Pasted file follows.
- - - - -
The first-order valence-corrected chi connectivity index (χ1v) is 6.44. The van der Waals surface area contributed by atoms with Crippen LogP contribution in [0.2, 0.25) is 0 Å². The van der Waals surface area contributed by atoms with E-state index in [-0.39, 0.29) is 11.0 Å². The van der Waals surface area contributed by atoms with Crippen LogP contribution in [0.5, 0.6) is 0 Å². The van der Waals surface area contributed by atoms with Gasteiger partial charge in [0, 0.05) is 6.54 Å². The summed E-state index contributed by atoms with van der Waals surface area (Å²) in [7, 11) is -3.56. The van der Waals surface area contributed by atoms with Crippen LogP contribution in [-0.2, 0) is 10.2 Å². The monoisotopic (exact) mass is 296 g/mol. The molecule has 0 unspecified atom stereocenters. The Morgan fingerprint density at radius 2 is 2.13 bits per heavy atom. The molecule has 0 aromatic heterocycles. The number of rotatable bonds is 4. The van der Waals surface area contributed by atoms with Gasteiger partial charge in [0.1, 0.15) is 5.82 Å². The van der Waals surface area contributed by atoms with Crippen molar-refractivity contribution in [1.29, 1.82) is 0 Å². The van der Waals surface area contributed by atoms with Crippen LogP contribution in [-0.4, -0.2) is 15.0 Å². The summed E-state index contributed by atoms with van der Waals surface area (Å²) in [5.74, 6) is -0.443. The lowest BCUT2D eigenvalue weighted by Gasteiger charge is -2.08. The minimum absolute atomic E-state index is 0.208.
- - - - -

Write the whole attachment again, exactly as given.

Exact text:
The first-order valence-corrected chi connectivity index (χ1v) is 6.44. The van der Waals surface area contributed by atoms with Crippen LogP contribution in [0.2, 0.25) is 0 Å². The van der Waals surface area contributed by atoms with E-state index in [-0.39, 0.29) is 11.0 Å². The van der Waals surface area contributed by atoms with Crippen LogP contribution in [0.5, 0.6) is 0 Å². The van der Waals surface area contributed by atoms with Gasteiger partial charge in [0, 0.05) is 6.54 Å². The summed E-state index contributed by atoms with van der Waals surface area (Å²) in [7, 11) is -3.56. The van der Waals surface area contributed by atoms with Crippen LogP contribution in [-0.2, 0) is 10.2 Å². The monoisotopic (exact) mass is 296 g/mol. The molecule has 0 unspecified atom stereocenters. The Morgan fingerprint density at radius 2 is 2.13 bits per heavy atom. The molecule has 0 aromatic heterocycles. The number of rotatable bonds is 4. The van der Waals surface area contributed by atoms with Gasteiger partial charge in [0.1, 0.15) is 5.82 Å². The van der Waals surface area contributed by atoms with Crippen molar-refractivity contribution in [1.29, 1.82) is 0 Å². The van der Waals surface area contributed by atoms with Crippen LogP contribution in [-0.4, -0.2) is 15.0 Å². The summed E-state index contributed by atoms with van der Waals surface area (Å²) in [5.74, 6) is -0.443. The lowest BCUT2D eigenvalue weighted by Gasteiger charge is -2.08. The minimum absolute atomic E-state index is 0.208.